3. What's the problem?
    Look deep enough at other director's and I'm sure u will have similar result's!!!
    How the Frick can u make a movie without ever seeing one???
    If this was the case only very young children never influenced by film are caple of producing a totally original movie.

  4. This happens in the music industry as well. If u grew up loving a song, why can't that influence u when trying to create???
    As long as your not 100% copying and claiming all the credit then let the new generation enjoy ur take on music, movies u watch!!!
    Let's be honest what teenage kid any were in the world is looking up music & film from the 50s, 60s & 70s??? Don't get me wrong there is a percentage but how big.
    Children with parents that love music & Film or have been in the industry will advice there kids to look back at a time that is lost to most of modern society.
    The average kid won't and will look at what's trending!
    What's wrong with people first looking at the new to then discover the old influence that help create it???

  5. Never knew Quentin copied most of his iconic scenes from olden movies. Rip off. But as they say, everyone copies but you need the talent to hide it 😉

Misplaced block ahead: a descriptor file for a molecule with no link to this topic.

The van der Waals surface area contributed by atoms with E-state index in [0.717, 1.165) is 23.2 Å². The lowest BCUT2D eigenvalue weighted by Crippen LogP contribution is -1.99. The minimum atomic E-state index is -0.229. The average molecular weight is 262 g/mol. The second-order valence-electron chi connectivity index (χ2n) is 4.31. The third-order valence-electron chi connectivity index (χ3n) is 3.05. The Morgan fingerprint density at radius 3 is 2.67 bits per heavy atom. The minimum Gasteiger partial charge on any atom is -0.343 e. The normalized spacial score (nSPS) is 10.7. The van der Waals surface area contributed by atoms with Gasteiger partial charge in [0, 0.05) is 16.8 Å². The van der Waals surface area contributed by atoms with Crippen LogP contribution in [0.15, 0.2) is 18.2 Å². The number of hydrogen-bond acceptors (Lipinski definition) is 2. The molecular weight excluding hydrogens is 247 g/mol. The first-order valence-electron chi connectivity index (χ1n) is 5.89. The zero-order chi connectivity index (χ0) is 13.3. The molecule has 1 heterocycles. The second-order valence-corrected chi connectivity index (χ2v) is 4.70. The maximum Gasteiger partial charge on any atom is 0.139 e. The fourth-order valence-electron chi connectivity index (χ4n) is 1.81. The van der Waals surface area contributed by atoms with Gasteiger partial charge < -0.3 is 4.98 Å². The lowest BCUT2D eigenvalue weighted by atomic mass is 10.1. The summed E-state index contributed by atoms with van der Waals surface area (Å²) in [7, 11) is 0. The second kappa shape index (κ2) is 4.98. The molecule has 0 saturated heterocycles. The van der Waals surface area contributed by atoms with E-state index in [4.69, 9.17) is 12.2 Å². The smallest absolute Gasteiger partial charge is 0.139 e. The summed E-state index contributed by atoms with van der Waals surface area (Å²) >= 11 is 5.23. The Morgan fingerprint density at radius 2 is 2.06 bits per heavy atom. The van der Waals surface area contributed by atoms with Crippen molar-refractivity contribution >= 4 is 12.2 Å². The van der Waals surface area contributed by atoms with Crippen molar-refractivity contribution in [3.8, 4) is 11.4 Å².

6. Chinese movie didnt steal it from tgtb&tu bullshit. Chinese movie and tarantino movie almost the same. The guys are close to each other in a depot. do not try to clean this robbery up…

  7. By the words of the great George RR Martin… you take one big thing from a source, it's called stealing. You take a whole bunch of things from multiple sources, it's called inspiration.

  8. It doesn't matter one iota that any director borrows a movie nugget or two from older movies. Some people might think it's plagiarism, which of course, it is not. It's all about how Tarantino takes those movie nuggets and works them into his scripts and of course how he executes it within the movie itself. Some nuggets are obvious and some are subtle.

    Honestly… I think Quentin Tarantino is just a very gifted director.